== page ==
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This is something I've been wondering for a while, so hopefully I can get a good answer.

Why do we eat gefiltefish during passover, and where did this tradition come from? Is there a story, similar to the story of matzah?

NOTE: This is not a duplicate. This question is asking about passover specifically.

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    I know many Jews who eat gefilte fish every week on Shabbat... – Joel K Apr 26 '20 at 6:56
  • @JoelK I'm not very orthodox, so I wouldn't know. I can't imagine eating it every week though. – LemmyX Apr 26 '20 at 6:58
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    Does this answer your question? Eating fish on Shabbos – user15464 Apr 26 '20 at 12:48
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    Many people do indeed specificaly eat fish on shabbos. One of the reasons for gefilte fish is to avoid the melacha of borer (picking out the bones of the fish. The reason for Passover would be the same as for shabbos. – sabbahillel Apr 26 '20 at 14:43
  • @sabbahillel Are you sure there’s an issue of borer to pick out the bones on yom tov? – Joel K Apr 26 '20 at 15:08
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I've been around practicing Jews, including gefilte fish eaters, all my life, and have never heard of such a tradition. Many Jews eat gefilte fish weekly or even more often; many never eat it at all. I've never heard of a practice of eating it specifically on Passover. Indeed, many Jews won't eat any fish — gefilte or other — on Passover.

I can think of three possible answers to your question, then.

  1. You're wrong. There's no such tradition. You may have been influenced in your thinking by the fact the supermarkets carry a greater variety and quantity of Jewish-style foods on and before Passover, including gefilte fish, and therefore you're associating it with Passover.
  2. The tradition is a new one, caused by the supply-side consideration in the previous bullet point and/or by people's generally feeling more traditional (wanting to return to their gustatory roots) at Passover.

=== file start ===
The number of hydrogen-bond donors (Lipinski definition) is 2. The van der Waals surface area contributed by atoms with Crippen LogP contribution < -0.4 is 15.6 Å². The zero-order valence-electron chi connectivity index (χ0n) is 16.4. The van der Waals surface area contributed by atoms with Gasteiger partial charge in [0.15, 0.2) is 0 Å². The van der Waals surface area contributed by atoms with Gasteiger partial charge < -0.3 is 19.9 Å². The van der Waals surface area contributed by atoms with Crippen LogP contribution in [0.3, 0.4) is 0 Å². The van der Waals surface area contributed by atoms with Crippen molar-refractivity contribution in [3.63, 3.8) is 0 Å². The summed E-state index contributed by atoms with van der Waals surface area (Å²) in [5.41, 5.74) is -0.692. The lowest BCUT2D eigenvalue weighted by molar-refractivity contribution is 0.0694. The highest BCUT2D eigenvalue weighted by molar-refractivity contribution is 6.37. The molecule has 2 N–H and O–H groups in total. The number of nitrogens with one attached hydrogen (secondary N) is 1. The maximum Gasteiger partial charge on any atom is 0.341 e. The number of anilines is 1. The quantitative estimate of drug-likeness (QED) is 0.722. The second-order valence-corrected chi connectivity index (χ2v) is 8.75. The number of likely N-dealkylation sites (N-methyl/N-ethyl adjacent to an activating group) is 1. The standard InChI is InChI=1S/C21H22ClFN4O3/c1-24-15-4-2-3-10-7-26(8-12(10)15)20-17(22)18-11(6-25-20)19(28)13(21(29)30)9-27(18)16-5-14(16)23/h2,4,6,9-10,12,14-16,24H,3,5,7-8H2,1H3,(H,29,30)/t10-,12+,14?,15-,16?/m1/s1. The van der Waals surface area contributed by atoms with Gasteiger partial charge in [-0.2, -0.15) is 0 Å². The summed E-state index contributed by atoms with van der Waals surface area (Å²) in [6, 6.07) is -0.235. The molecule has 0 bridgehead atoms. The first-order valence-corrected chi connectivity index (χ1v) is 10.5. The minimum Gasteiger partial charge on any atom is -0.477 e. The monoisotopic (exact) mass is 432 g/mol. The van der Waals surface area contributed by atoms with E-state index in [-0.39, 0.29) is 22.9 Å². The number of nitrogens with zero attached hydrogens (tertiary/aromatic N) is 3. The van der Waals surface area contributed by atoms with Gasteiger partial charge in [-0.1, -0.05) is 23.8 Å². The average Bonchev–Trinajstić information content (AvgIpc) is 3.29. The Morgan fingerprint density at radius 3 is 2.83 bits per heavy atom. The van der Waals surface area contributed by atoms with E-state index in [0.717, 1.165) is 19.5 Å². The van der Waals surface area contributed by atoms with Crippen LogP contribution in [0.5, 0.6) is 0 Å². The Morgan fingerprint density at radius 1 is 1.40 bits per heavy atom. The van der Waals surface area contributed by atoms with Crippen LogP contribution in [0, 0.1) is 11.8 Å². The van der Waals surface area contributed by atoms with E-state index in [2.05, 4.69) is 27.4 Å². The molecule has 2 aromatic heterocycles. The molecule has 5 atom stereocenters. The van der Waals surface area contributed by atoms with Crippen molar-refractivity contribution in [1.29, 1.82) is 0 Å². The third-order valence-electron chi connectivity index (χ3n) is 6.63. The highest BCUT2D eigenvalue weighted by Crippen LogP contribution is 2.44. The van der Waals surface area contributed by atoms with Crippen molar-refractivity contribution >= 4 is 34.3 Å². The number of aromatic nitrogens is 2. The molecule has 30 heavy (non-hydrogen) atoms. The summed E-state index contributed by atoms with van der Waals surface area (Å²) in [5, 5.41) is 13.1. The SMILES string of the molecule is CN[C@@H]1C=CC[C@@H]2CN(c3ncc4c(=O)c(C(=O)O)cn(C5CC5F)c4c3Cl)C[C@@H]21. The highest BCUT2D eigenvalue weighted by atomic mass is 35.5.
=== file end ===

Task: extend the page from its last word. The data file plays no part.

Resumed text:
3. The reason people don't eat fish on Passover is that, in Europe, fish were kept alive by putting whiskey-soaked bread in their mouths (see e.g. Taame Haminhagim, footnote 7 to paragraph 478, who discusses this issue though he doesn't mention not eating fish at all). This can sometimes render the fish non-kosher for Passover (as bread and whiskey are). There is more room for leniency under some circumstances (as also described there) if the fish was bought before Passover began. If you're right that there's a tradition of eating gefilte fish on Passover, then I conjecture that it may stem from having older fish on Passover, bought before the week-long holiday began, which would last longer fresh if turned into gefilte fish than if eaten whole (or people may have thought so, or at least the added ingredients would mask the bad flavor of fish that's going bad). Just a conjecture.
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    4. People who celebrate Passover but don't eat gefilta fish regularly tend to be hosted for Passover by people who do eat it regularly. – Double AA Apr 26 '20 at 13:32
  • [This whiskey stuff is the wildest thing I've ever heard. On the other hand, fish spawn during springtime in Europe, and if you want to eat fish during the rest of the year, it's good to leave them alone in this period.] – Kazi bácsi Apr 26 '20 at 15:47
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    5. people who are less generally observant (and may not have communal, ritualized meals on the sabbath) may hold the Passover seder as a unique expression of their religion and its staple food might be "Jewish" cuisine -- items easily identified with the (dominant in the US Ashkenazic) culture. Maneschewitz, gefilte fish, chicken soup, macaroons etc. – rosends Apr 26 '20 at 18:03
  • @dou good point. Might I suggest you put it in an answer post? – msh210 Apr 26 '20 at 19:09
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    To add a data point to your "I've never heard of a practice of eating it specifically on Passover": We get the packaged gefilte fish during the year, but on Pesach we used to make homemade gefilte fish until it became too much for my grandmother. It's a ton of work and super expensive but much better than the premade stuff, so it's the kind of thing that makes sense to reserve for kavod Yom Tov. – Heshy Apr 26 '20 at 20:37
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This answer adds more to msh210♦ third answer

The real answer is In Europe The ashkanazim did not live off the coast like the Sephardim. Fish was lechoved Shabbat and Yom tif. They did not have refrigerators back then so how did they store their fish? They made it into gefilte fish. If you look at Sephardim they don't really eat gefilte fish, really only Ashkenazim do and for this purpose.

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  • One does not have to eat gefilte fish on pesach – Mordechai Schmerler Apr 26 '20 at 15:59
  • Before the advent of frozen fish sticks, Europeans (including Ashkenazim) went to lakes and rivers to catch fish. And they didn't really have the technology to store gefilte fish for long either. – Kazi bácsi Apr 26 '20 at 18:15
  • gefilte fish lasts longer in a cellar than fish – Mordechai Schmerler Apr 27 '20 at 13:10
  • It's also true for fish in aspic, and especially for salted fish etc. – Kazi bácsi Apr 27 '20 at 13:55

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